Hélio Oiticica

Lisson Gallery
504 & 508 W 24th Street
Appointments encouraged
New York
Chelsea
Oct 28th — Dec 12th

Find out more | Schedule a visit

The late Hélio Oiticica—a leading artist of the Neo-Concrete movement, member of Grupo Frente, and countercultural icon—made significant contributions to modernism throughout his life. With an extensive oeuvre, including performance, film, painting, and architectural projects, Oiticica is one of the most influential members of the Brazilian avant-garde. Guided by the philosophy of “anti-art”— which promoted involvement in creative actions over aesthetics—Oiticica created conceptual and participatory works such as habitable paintings, all-encompassing installations, and architectural environments.

One such environment, Tropicália (1966-67), may now be experienced at one of Lisson Gallery’s Chelsea spaces. As Oiticica’s first large-scale architectural work to be realized in installation, the piece manifests the stereotypes of Brazil as a tropical paradise and turns them back upon the viewer in an immersive world of sand and gravel, plants, macaw birds, television screens, poetry, and box-like wooden structures.

On view at Lisson Gallery’s other Chelsea space, Oiticica’s objects call attention to the economies of consumption surrounding these paradisiacal fantasies of Brazil and the consequent social and environmental impacts. The wooden structures’ colorful and precarious walls recall Rio de Janeiro’s favelas— while the appearance of macaws gains new significance with the current endangerment of the species. The installation demonstrates the essence of Oiticica’s artistic work: finding ways to facilitate creative engagement through participation grounded in bodily experience that inspires social action.

Hélio Oiticica, Tropicália, Penetrables PN 2 'Purity is a myth' and PN 3 'Imagetical, 1967. Wood, wire mesh, tulle, wood chips, sandalwood, patchouli, plastic, plants, gravel, sand, birds, bricks, black and white television, tiles and vinyl squares, Dimensions variable. © Estate of Hélio Oiticica, courtesy Lisson Gallery

  • Through
    Jan 23rd 2021

    Americana—its iconography and occasionally sickly nostalgia—is the breeding ground for new photorealistic acrylic on canvas paintings by Ed Ruscha.

  • Through
    Jan 30th 2021

    Through a series of new clay sculptures, Sally Saul probes themes of innocence, sorrow, vulnerability, and mortality during the depths of the COVID-19 pandemic.

  • Through
    Dec 19th

    Paul Chan's fifth solo show with Greene Naftali features antic and oblique drawings made to accompany his publisher's new translation of Ludwig Wittgenstein's Word Book.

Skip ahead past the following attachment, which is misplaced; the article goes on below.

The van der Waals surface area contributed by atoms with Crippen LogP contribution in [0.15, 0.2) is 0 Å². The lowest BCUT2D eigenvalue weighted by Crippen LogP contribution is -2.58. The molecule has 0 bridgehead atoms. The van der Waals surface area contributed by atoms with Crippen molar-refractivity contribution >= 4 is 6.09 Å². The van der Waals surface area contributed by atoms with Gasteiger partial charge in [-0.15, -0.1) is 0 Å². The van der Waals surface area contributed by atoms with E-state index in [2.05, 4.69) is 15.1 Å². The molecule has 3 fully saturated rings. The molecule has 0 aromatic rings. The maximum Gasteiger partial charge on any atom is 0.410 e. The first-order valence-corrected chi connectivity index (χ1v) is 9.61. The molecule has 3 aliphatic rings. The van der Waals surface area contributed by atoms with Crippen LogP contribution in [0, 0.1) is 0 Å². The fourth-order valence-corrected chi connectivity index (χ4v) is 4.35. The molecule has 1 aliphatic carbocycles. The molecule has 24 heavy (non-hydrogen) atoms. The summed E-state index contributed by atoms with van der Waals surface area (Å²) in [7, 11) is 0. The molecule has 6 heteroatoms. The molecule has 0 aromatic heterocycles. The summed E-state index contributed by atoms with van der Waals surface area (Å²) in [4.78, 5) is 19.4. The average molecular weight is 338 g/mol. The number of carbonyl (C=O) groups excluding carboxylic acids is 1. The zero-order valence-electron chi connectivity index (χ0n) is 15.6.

• Through
    Jan 30th 2021

    All created during the months of quarantine in his Ridgewood studio, Jack Pierson’s five assemblages on view in a solo show at Kerry Schuss Gallery herald a new direction for his work.

  • Through
    Dec 23rd

    Etel Adnan’s second solo show at Galerie Lelong presents a series of tapestries that are reminiscent of the Persian rugs of the artist’s childhood, as well as a new series of oil paintings and a single leporello.

  • Through
    Feb 8th 2021

    Fashion design meets exhibition design in “About Time,” which pairs garments that tell a linear narrative of history with those that disrupt that retelling in celebration of the Met’s own storied past for its 150th anniversary.

  • Through
    Jan 9th 2021

    At Martos Gallery, themes of ruin and rebirth intermingle in a temporally ambiguous landscape influenced by art-duo TARWUK’s memories of Croatia’s struggle for independence in the 1990s.

  • Through
    Dec 20th

    Known for her provocative photographs, Heji Shin’s new series of large-format photographs depicting roosters offers a welcome respite by way of wry critique.

  • Through
    Jan 23rd 2021

    George Condo’s two-floor solo show at Hauser & Wirth admits us into the cavernous, conflicted, and chaotic space of his own mind during the multi-pronged crises ravaging the nation.

  • Through
    Dec 19th

    The “20/20” group show at David Zwirner, drawn from the gallery’s program, features a range of work created this year, in 2020.

  • Through
    Dec 23rd

    For her third solo show at Marian Goodman Gallery, Julie Mehretu divided her new paintings into two categories: that which she made before the pandemic—and that which she produced while on lockdown. Her starting point? The Book of Revelations, obviously.

  • Through
    Dec 19th

    In "Heaven Ship," Clark Filio debuts a number of his signature sci-fi inflected oil paintings that meditate on real-world world-building.

  • Through
    Dec 19th

    Judy Chicago’s opulent and monumental banners, shown for the first time in the U.S. at this solo show at Jeffrey Deitch’s gallery, engage in a feminist world-building—but can also be read as rhetorical, or even fatalistic.

  • Through
    Feb 20th 2021

    In this solo exhibition of Frank Auerbach’s portraits and landscapes from the last fifty years, favored sitters and landscapes are revisited with the artist’s signature impasto strokes and belabored canvases.

  • Through
    Jan 16th 2021

    Featuring work from between 1988 and 1991, “Cartoon Jokes” is the first show dedicated to the large-scale silkscreens appropriating New Yorker cartoons from the high art chieftain of low American culture, Richard Prince.